Home language support is the foundation for developing English language skills. Today’s early childhood staff must be prepared to enhance experiences for a growing number of young children who are learning their home languages and English. We can promote positive experiences for these children by holding high expectations and emphasizing their strengths, including cultural and linguistic strengths. We also provide children and their families with the individualized learning supports necessary to succeed in school. All early childhood program staff want to understand what young dual language learners (DLLs) need in order to thrive in Head Start and beyond. These DLL Toolkit resources give teachers, caregivers, and family services staff support to foster the learning and development of young children.
Head Start programs are effective when their systems and services support the cultural diversity of enrolled families. Furthermore, individual staff members must be able to demonstrate their respect for and respond to the different cultures in their community and among their co-workers. The following resource provides recent research and perspectives on key multicultural principles and offers guidance to staff on how to implement these principles in their programs.
Making It Work: Implementing Cultural Learning Experiences in American Indian and Alaska Native Early Learning Settings for Children Ages Birth to 5
Making It Work is a resource that can help American Indian and Alaska Native (AIAN) early education staff meet school readiness goals. Learn how to use it while teaching traditional cultural skills, values, beliefs, and lifeways.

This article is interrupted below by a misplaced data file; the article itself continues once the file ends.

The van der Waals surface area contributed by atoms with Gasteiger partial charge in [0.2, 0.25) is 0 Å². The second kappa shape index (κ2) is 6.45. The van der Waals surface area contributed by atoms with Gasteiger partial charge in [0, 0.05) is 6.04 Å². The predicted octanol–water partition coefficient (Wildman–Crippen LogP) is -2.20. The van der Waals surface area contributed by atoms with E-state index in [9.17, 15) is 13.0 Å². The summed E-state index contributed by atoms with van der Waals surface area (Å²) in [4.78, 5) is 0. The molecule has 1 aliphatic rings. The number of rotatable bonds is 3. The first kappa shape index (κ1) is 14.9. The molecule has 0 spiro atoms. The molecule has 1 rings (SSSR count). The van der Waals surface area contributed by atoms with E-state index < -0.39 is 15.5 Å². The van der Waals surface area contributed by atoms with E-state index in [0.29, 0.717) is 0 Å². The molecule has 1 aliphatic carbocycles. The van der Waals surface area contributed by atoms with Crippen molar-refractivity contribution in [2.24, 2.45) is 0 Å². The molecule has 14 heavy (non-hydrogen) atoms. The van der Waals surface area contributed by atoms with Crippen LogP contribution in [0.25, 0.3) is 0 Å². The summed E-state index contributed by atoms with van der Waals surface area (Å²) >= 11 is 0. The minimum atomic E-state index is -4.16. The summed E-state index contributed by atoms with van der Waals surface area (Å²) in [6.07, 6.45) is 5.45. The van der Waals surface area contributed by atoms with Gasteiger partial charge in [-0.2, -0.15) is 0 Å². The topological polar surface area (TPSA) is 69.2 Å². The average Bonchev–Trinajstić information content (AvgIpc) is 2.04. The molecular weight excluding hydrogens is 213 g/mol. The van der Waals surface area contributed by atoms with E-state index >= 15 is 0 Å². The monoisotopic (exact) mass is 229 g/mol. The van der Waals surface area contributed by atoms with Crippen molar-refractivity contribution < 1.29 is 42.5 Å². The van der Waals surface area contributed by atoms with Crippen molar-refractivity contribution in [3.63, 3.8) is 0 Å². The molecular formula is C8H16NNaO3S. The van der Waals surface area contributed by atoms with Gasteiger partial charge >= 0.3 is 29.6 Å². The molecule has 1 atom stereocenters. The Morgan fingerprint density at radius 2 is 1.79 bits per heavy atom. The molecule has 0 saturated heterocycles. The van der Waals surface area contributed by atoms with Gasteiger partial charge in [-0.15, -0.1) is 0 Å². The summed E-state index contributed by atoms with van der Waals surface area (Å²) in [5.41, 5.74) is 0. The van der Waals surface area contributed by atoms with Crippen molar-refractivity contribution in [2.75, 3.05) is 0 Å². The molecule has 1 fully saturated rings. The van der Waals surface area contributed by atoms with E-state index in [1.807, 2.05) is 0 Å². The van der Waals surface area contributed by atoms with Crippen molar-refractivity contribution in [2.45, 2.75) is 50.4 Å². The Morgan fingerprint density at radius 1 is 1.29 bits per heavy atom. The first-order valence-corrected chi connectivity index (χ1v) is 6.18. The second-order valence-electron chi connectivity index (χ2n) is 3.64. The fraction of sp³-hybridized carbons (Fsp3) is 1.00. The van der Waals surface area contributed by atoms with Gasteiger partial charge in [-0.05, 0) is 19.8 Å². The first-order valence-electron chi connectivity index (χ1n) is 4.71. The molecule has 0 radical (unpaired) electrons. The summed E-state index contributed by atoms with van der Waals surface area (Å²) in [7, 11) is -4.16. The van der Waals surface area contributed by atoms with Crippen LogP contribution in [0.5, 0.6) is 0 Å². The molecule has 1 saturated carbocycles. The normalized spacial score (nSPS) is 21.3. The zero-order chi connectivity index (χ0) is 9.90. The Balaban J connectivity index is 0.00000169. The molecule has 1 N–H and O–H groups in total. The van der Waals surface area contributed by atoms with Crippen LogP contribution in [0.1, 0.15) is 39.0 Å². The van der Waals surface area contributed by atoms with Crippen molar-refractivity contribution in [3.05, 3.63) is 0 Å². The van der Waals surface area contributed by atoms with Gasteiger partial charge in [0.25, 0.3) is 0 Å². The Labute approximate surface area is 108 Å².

Specific Strategies to Support Dual Language Learners (DLLs) When Adults Do Not Speak Their Language
Find tips classroom staff and home visitors can use when they do not speak the languages of the children in their care.
One-third of the children in Head Start and Early Head Start are dual language learners (DLLs) who are learning English while also learning their home language. Virtually all of these children will code switch. In other words, they mix two or more languages in the same sentence while speaking. It is important that teachers, home visitors, and other staff understand what code switching is, the role it plays in language development, and how to respond to it.
This resource highlights strategies discussed in the Head Start Science Teacher's Guide that teaching teams may use to help children learn their home language in addition to English. Teachers are encouraged to focus on language and literacy skills as integral to the exploration of science topics in the natural world. Specific suggestions from the Guide provide evidence-based practices that are effective for working with dual language learners in Head Start programs.
Dialogic reading is an interactive way to talk with young children. It is a proven approach to increase vocabulary and language development for children learning to speak more than one language. Teaching teams can learn the strategy through this example of its use with "Splat the Cat" by Rob Scotton.
Children make great gains in literacy when they are engaged in conversation before, during, and after storytelling. This dialogic reading strategy is used to increase vocabulary and language development in young children. Teaching teams may use the Tough Boris example as a way to introduce dialogic reading.